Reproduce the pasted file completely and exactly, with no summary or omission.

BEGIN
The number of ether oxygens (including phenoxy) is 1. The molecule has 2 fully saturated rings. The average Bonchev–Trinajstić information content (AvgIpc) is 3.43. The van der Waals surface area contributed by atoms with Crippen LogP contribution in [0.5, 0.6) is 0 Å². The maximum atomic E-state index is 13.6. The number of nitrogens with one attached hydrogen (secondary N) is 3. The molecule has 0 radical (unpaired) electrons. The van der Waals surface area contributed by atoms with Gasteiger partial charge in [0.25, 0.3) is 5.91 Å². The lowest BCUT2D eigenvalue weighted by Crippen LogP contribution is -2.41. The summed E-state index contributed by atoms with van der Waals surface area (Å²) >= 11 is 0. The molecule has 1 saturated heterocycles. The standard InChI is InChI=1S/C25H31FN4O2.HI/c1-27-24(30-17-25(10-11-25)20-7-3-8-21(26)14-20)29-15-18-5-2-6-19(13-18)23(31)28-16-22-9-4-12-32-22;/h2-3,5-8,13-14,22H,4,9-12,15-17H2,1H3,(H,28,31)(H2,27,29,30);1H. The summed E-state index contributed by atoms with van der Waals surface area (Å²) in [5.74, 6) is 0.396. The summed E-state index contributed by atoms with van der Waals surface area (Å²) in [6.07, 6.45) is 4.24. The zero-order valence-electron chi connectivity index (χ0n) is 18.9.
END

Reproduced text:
The number of ether oxygens (including phenoxy) is 1. The molecule has 2 fully saturated rings. The average Bonchev–Trinajstić information content (AvgIpc) is 3.43. The van der Waals surface area contributed by atoms with Crippen LogP contribution in [0.5, 0.6) is 0 Å². The maximum atomic E-state index is 13.6. The number of nitrogens with one attached hydrogen (secondary N) is 3. The molecule has 0 radical (unpaired) electrons. The van der Waals surface area contributed by atoms with Gasteiger partial charge in [0.25, 0.3) is 5.91 Å². The lowest BCUT2D eigenvalue weighted by Crippen LogP contribution is -2.41. The summed E-state index contributed by atoms with van der Waals surface area (Å²) >= 11 is 0. The molecule has 1 saturated heterocycles. The standard InChI is InChI=1S/C25H31FN4O2.HI/c1-27-24(30-17-25(10-11-25)20-7-3-8-21(26)14-20)29-15-18-5-2-6-19(13-18)23(31)28-16-22-9-4-12-32-22;/h2-3,5-8,13-14,22H,4,9-12,15-17H2,1H3,(H,28,31)(H2,27,29,30);1H. The summed E-state index contributed by atoms with van der Waals surface area (Å²) in [5.74, 6) is 0.396. The summed E-state index contributed by atoms with van der Waals surface area (Å²) in [6.07, 6.45) is 4.24. The zero-order valence-electron chi connectivity index (χ0n) is 18.9.